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perhaps because they realized other people may want to get their hands on it. >> as housley pointed out, when you talk about nuclear ingredients you do not want to mention where they are so now we do not know the level of u.s. help but president obama has tasked the energy secretary with helping japan however they can. >> you can see the images coming from japanese television, which have been hitting the eastern coast of japan and 125 after shocks have occurred since the big one. if you listen to the geologists this will happen for decades. this is not a shock. we are still experiencing major after shocks if chile and off the coast so for decades we will hear of these. >>alisyn: you can imagine how uneasy it makes people feel
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after living through one of the biggest earthquakes in history and you have a 6.8 after shock. that is bigger than most recent earthquakes. >>dave: the man who knows about this is our chief meteorologist. how long should the aftershocks continue? >> they can go on for years that are in response to this big earthquake. they had two previous-shocks, a couple of 7.2 earthquakes that happened in the couple of days leading to this so there was activity going on before this beg one. you can get a 7.2 earthquake and you think that is the "big one," but you have minor ones after but you get a 7.6 followed by 8.9 is not expected. we will see this for a long time chile had the earthquake in
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february of 2010 and they still have after shocks so this will go on for a very long time. remember when you have an earthquake of around 7.0 or above you can get tsunami coming from that. so the aftershocks have been over 7 and we could see minor tsunamis. so, very scary. and next couple of days everyone is there thinking of what to do in the search-and-rescue and recovery and it will be cold overnight and a couple of warm days. when i say warm i mean upper 50's and 60's but it cools down by tuesday and wednesday done to around 40 and maybe snow. i said something earlier i to not realize the nuclear plant is south of this area and on the coast so winds would employee -- would blow that radiation to the
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sea, not to sendai. >>alisyn: everyone was on edge yesterday in the united states in california to see what the effect of the, and tsunami would be on california so people are wondering if there would be a tidal surge. now there was a tsunami warning for california and it is now downgraded to "advisory." >> this is from santa cruz, and catalina island off the coast of los angeles had ships upturned and governor brown in california declared a "state of emergency." >>dave: and there was a fatal situation as a man was swept to sea taking pictures despite the warnings, he was washed out to sea and not recovered. two were washed to sea and recovered and one at this point is still missing. at 4:00 in the morning california time. we will stay on that situation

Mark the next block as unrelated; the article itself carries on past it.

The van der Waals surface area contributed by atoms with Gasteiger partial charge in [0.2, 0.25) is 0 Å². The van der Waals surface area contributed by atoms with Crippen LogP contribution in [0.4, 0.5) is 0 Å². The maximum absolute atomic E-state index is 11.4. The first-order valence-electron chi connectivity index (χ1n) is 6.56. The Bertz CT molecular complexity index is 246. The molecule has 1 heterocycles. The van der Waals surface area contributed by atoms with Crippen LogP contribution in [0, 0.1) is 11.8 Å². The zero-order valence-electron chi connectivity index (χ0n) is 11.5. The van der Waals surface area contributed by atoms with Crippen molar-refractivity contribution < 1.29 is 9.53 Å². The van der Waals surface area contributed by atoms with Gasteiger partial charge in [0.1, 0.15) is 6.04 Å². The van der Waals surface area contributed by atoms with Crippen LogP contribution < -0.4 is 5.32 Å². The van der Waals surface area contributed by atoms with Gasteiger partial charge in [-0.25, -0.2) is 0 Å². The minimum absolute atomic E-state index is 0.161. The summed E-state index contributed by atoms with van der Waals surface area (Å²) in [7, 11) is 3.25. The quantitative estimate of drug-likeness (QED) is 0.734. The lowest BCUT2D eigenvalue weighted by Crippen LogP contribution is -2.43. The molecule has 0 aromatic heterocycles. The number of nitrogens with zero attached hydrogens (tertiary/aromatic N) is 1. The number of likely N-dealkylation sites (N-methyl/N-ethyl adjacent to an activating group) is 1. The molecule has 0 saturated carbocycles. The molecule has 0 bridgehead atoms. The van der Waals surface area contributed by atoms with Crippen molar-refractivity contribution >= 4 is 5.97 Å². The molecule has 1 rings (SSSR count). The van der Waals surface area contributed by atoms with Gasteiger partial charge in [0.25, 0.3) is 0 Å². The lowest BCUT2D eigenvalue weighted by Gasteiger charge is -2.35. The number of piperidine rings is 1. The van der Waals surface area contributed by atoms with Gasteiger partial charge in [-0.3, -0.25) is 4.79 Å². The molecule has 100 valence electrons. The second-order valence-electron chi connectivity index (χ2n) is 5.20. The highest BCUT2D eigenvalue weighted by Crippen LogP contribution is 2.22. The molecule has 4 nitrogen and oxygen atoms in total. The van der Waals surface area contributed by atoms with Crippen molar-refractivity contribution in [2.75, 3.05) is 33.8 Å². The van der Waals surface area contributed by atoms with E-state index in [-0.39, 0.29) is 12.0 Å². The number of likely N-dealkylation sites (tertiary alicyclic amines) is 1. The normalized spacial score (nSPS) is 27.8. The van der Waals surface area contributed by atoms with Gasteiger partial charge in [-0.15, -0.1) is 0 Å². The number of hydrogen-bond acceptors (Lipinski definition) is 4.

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and let you know if that person is recovered. >> he was in the middle of teaching english class outside tokyo when the, hit. [ male announcer ] it's a rule of nature. you don't decide when vegetables reach the peak of perfection. the vegetables do. at green giant, we pick vegetables only when they're perfect. then freeze them fast so they're are as nutritious as fresh. [ green giant ] ho ho ho. ♪ green giant
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>> and this is live at the scene of a deadly accident here at home on interstate 95 in new york's bronx and a tour bus with 30 people overturned and it killed 13 people. six other passengers are critically injured, four transported to hospital. in word on the cause of the crash. more details on the story when they come to the newsroom. >>clayton: continuing coverage of the devastation if japan. an american man was smack in the
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middle of this teaching a class in rural japan when the ground shook. little did he know he was experiencing the 5th largest, ever recorded. josh joins us on the phone from japan. job, nice to have you on the phone. what did you experience? we have earthquakes all the time. were students scared? >> that's right. a lot of people were. good morning. we have them all the time, so, it is a normal thing. earthquake and 20 or 30 seconds later it is gone. but this time it continued longer than they are used to, it lasted, it felt like it was two minutes, it may have been short are but it felt like it was long. the building i work in was build a year after world war world wa.
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it is made of wood and it felt like a house of toothpicks. >>alisyn: what are you trained to do when this happened with the students? >>guest: for the bomb drills, the air raid drills back in the 1940's in the united states, you get under the deck, you wait for the trimmer to stop. when it stops, you go outside to get away from falling debris. they do a head count and make sure no one is injured and they wait an hour for after shocks to pass and they go in and grab belongings and sent home. >>dave:
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>>clayton: an explosion has blown out the walls of the building housing and nuclear reactor and the government ordered people in a 12 mile radius to ever evacuate and officials say the metal container sheltering the reactor was not affected by the explosion and the radiation levels are going down. very good news. >>alisyn: and now streaming